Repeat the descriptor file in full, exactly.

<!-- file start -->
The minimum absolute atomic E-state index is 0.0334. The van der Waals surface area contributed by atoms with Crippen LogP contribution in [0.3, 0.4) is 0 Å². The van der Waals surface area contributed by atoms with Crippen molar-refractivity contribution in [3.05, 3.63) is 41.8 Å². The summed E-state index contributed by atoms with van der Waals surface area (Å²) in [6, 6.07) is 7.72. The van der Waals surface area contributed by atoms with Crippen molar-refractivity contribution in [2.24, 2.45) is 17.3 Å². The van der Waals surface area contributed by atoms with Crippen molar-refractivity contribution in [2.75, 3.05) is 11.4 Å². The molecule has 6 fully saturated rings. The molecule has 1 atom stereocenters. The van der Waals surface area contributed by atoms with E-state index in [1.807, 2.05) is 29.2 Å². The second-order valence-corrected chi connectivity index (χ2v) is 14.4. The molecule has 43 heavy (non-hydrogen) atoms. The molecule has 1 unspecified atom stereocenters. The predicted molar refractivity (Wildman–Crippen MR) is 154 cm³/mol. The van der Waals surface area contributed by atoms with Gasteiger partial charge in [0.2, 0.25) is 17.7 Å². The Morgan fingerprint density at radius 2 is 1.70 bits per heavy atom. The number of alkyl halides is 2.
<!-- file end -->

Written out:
The minimum absolute atomic E-state index is 0.0334. The van der Waals surface area contributed by atoms with Crippen LogP contribution in [0.3, 0.4) is 0 Å². The van der Waals surface area contributed by atoms with Crippen molar-refractivity contribution in [3.05, 3.63) is 41.8 Å². The summed E-state index contributed by atoms with van der Waals surface area (Å²) in [6, 6.07) is 7.72. The van der Waals surface area contributed by atoms with Crippen molar-refractivity contribution in [2.24, 2.45) is 17.3 Å². The van der Waals surface area contributed by atoms with Crippen molar-refractivity contribution in [2.75, 3.05) is 11.4 Å². The molecule has 6 fully saturated rings. The molecule has 1 atom stereocenters. The van der Waals surface area contributed by atoms with E-state index in [1.807, 2.05) is 29.2 Å². The second-order valence-corrected chi connectivity index (χ2v) is 14.4. The molecule has 43 heavy (non-hydrogen) atoms. The molecule has 1 unspecified atom stereocenters. The predicted molar refractivity (Wildman–Crippen MR) is 154 cm³/mol. The van der Waals surface area contributed by atoms with Gasteiger partial charge in [0.2, 0.25) is 17.7 Å². The Morgan fingerprint density at radius 2 is 1.70 bits per heavy atom. The number of alkyl halides is 2.